Wednesday, December 31, 2008

HARDWARE: The New/Updated Computer Part 1

This was actually supposed to be published Christmas Day as a sort of gift to the two or three readers who do read this blog. Like a lot of other things lately, I didn't do it right. So this is a two-post day at this blog and will serve as a parting gift for 2008. I am going to be back in 2009. I finally quit the insane attempt to have a major re-write done in six months of my main (2 million lines plus) application and now am targeting a more reasonable late winter target date. That, hopefully, takes the pressure off and lets me rant and rave here a little bit.

Naturally, this entry will be a little bit long, so I have broken it up into two parts. The first part is the Hardware entry you are reading now. What follows a little (or a lot) lower is the huge software part of what goes into setting up a good Windows system on a minimum of dollars. In fact, I'm only going to recommend a pair of for-pay programs!

Before going down the hardware path of your choosing, make sure you download the latest versions of the software listed in the software section and have them available on disks, drives or memory sticks to install on your new/updated system. Do that now, while you are thinking about it. Then come back here.

Done? Now onto this entry, which is, sort of, all about the hardware.

IF you are simply upgrading your system or doing a spring/fall overhaul, you should absolutely start the process by doing two things. BACK UP YOUR SYSTEM! And then, back up your drivers. And if you have any doubts, do it again, with different kinds of software or storage medium. I cannot emphasize just how important backups are for the inevitable little disasters that changing hardware seems to entail. I've been down to my fourth level of backup twice this year. Paranoia is your friend.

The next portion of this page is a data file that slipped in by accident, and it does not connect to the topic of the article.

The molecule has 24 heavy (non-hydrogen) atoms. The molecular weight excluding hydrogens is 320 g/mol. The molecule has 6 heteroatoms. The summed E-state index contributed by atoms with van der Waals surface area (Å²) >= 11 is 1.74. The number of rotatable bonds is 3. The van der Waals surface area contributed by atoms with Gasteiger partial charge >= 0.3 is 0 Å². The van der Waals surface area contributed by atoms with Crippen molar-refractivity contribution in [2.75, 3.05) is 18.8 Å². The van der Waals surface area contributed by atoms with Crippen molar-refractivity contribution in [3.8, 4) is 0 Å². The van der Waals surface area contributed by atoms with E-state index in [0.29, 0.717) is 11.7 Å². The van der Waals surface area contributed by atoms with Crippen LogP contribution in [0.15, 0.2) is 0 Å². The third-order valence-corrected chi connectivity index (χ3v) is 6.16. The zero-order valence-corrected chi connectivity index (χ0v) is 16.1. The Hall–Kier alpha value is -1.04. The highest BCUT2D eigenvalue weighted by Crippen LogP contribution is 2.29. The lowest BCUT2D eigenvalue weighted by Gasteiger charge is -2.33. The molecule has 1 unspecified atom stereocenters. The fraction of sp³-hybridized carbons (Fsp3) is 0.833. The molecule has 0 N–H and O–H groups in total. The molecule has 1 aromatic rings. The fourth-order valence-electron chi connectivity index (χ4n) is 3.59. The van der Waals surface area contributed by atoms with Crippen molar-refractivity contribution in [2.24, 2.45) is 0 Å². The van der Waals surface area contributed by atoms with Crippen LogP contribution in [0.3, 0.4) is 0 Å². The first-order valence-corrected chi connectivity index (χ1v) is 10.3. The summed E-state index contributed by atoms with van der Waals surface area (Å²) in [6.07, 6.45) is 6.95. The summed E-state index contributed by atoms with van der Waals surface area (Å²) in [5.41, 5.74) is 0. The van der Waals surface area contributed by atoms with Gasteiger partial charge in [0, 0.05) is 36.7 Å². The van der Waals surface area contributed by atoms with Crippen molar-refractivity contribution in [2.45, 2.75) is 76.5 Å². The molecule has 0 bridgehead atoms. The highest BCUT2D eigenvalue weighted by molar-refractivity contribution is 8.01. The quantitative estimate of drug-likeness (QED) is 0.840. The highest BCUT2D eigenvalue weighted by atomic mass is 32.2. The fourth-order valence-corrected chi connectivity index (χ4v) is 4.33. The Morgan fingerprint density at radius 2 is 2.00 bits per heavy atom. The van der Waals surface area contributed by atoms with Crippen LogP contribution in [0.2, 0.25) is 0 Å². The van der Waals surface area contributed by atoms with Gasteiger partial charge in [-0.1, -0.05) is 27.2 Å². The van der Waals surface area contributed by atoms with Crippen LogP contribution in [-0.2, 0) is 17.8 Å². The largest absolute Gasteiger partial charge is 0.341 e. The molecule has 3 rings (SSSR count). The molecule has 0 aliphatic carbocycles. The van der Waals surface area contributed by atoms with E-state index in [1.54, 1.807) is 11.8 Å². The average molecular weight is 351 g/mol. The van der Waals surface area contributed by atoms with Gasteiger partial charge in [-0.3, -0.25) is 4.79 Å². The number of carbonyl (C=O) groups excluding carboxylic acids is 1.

On the other hand, you MIGHT be buying an all new computer. You'll still need those backups to move data over from the old system, so even new hardware doesn't offer you avoidance of the need for a backup.

IF you buy a new system, it's likely that it will come with some flavour of Vista. There ARE versions of Vista Pro that are not horrible on name-brand equipment that Vista has been specifically attuned to. Any version of Home Vista is bad. Any non-brand name software will likely be a nightmare of mismatched drivers. And Vista is just generally a gigantic pain in the posterior to run on the best of its days. And today, tomorrow and any date in the near future qualifies as not being one of those days. Get your hands on a copy of XP Professional. Smilin' Steve Ballmer and the profit-happy folks at Microsoft will happily sell you a copy of XP along with that copy of Vista (Fully one-third of all new Vista purchases are accompanied by a copy of XP, to 'upgrade' the system back to XP. Steve's smiles are all about soaking the customer for twice the operating system price to get one workable system). Otherwise, finding a copy of XP might be a tad difficult. Have an expert friend do the looking, if you don't have a legal copy lying around.

Now here's the extra trick that my following free software suggestions will allow you to indulge in. Unless you know what you are doing, get that same local expert friend to set up Windows for you, as per instructions you'll provide from what's detailed below. (Expert friends can be plied with liquor, food or even a smile to do it cheaper for you than The Geek Squad or somesuch organization).

Buy as much system as you can, either as a new purchase or when upgrading. Get two gigs of memory, preferably three. Best bang for your hardware buck you can buy. Hard drives ceased being small years ago. You are talking about 500 gigs to 640 gigs being somewhat standard. A terabyte (megs, gigs, .... tees?) is certainly within the realm of reason. What you are going to do with the machine dictates quality of video and sound. Games players will max out there, business people needing a glorified typewriter and web-browser can spare the change. Get a good 20+ inch LCD monitor. Keyboard and mouse/trackball are personal preference items. Get a rewriteable DVD drive of some quality. Get a router to connect to the internet through the cable modem or (shudder) telephone modem. It's a great layer of protection and lets you hook in your other computers. And lastly, for a hundred bucks you can get a 500-gig external hard drive for backing up. And don't forget 20 bucks or so to get a thumbdrive aka memory stick. They are the new floppies.